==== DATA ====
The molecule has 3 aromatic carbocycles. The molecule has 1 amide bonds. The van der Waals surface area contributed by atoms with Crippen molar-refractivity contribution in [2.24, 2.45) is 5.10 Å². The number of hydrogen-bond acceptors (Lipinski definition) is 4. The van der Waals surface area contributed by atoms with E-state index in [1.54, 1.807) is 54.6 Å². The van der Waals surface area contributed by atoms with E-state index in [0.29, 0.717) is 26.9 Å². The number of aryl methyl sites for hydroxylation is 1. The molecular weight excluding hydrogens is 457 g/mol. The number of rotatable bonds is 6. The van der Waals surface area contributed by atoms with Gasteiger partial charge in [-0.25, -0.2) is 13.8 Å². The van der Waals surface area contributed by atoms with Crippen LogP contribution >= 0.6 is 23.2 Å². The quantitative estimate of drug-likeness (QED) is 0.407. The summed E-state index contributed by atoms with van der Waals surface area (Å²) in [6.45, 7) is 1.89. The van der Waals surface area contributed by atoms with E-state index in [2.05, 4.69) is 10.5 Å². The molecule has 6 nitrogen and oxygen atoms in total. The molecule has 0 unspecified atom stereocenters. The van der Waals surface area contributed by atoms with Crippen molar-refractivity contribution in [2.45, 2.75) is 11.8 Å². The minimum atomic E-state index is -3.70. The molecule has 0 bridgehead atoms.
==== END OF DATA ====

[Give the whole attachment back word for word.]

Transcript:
The molecule has 3 aromatic carbocycles. The molecule has 1 amide bonds. The van der Waals surface area contributed by atoms with Crippen molar-refractivity contribution in [2.24, 2.45) is 5.10 Å². The number of hydrogen-bond acceptors (Lipinski definition) is 4. The van der Waals surface area contributed by atoms with E-state index in [1.54, 1.807) is 54.6 Å². The van der Waals surface area contributed by atoms with E-state index in [0.29, 0.717) is 26.9 Å². The number of aryl methyl sites for hydroxylation is 1. The molecular weight excluding hydrogens is 457 g/mol. The number of rotatable bonds is 6. The van der Waals surface area contributed by atoms with Gasteiger partial charge in [-0.25, -0.2) is 13.8 Å². The van der Waals surface area contributed by atoms with Crippen LogP contribution >= 0.6 is 23.2 Å². The quantitative estimate of drug-likeness (QED) is 0.407. The summed E-state index contributed by atoms with van der Waals surface area (Å²) in [6.45, 7) is 1.89. The van der Waals surface area contributed by atoms with E-state index in [2.05, 4.69) is 10.5 Å². The molecule has 6 nitrogen and oxygen atoms in total. The molecule has 0 unspecified atom stereocenters. The van der Waals surface area contributed by atoms with Crippen molar-refractivity contribution in [2.45, 2.75) is 11.8 Å². The minimum atomic E-state index is -3.70. The molecule has 0 bridgehead atoms.